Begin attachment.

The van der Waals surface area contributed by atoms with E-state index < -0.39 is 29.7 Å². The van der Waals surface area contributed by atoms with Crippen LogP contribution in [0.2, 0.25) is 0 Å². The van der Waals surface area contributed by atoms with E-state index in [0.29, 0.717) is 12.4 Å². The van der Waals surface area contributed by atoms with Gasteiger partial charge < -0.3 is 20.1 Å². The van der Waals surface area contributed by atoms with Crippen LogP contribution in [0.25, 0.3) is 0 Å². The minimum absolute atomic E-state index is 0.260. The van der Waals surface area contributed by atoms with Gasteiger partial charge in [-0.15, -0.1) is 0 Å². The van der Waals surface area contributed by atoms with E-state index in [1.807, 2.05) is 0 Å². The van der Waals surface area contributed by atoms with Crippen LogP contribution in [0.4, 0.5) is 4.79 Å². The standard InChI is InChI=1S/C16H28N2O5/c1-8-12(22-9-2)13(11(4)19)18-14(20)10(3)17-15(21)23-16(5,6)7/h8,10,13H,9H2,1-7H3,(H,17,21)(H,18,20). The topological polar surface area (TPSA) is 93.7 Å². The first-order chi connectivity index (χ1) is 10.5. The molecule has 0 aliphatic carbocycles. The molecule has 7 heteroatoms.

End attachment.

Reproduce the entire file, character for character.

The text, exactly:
The van der Waals surface area contributed by atoms with E-state index < -0.39 is 29.7 Å². The van der Waals surface area contributed by atoms with Crippen LogP contribution in [0.2, 0.25) is 0 Å². The van der Waals surface area contributed by atoms with E-state index in [0.29, 0.717) is 12.4 Å². The van der Waals surface area contributed by atoms with Gasteiger partial charge < -0.3 is 20.1 Å². The van der Waals surface area contributed by atoms with Crippen LogP contribution in [0.25, 0.3) is 0 Å². The minimum absolute atomic E-state index is 0.260. The van der Waals surface area contributed by atoms with Gasteiger partial charge in [-0.15, -0.1) is 0 Å². The van der Waals surface area contributed by atoms with E-state index in [1.807, 2.05) is 0 Å². The van der Waals surface area contributed by atoms with Crippen LogP contribution in [0.4, 0.5) is 4.79 Å². The standard InChI is InChI=1S/C16H28N2O5/c1-8-12(22-9-2)13(11(4)19)18-14(20)10(3)17-15(21)23-16(5,6)7/h8,10,13H,9H2,1-7H3,(H,17,21)(H,18,20). The topological polar surface area (TPSA) is 93.7 Å². The first-order chi connectivity index (χ1) is 10.5. The molecule has 0 aliphatic carbocycles. The molecule has 7 heteroatoms.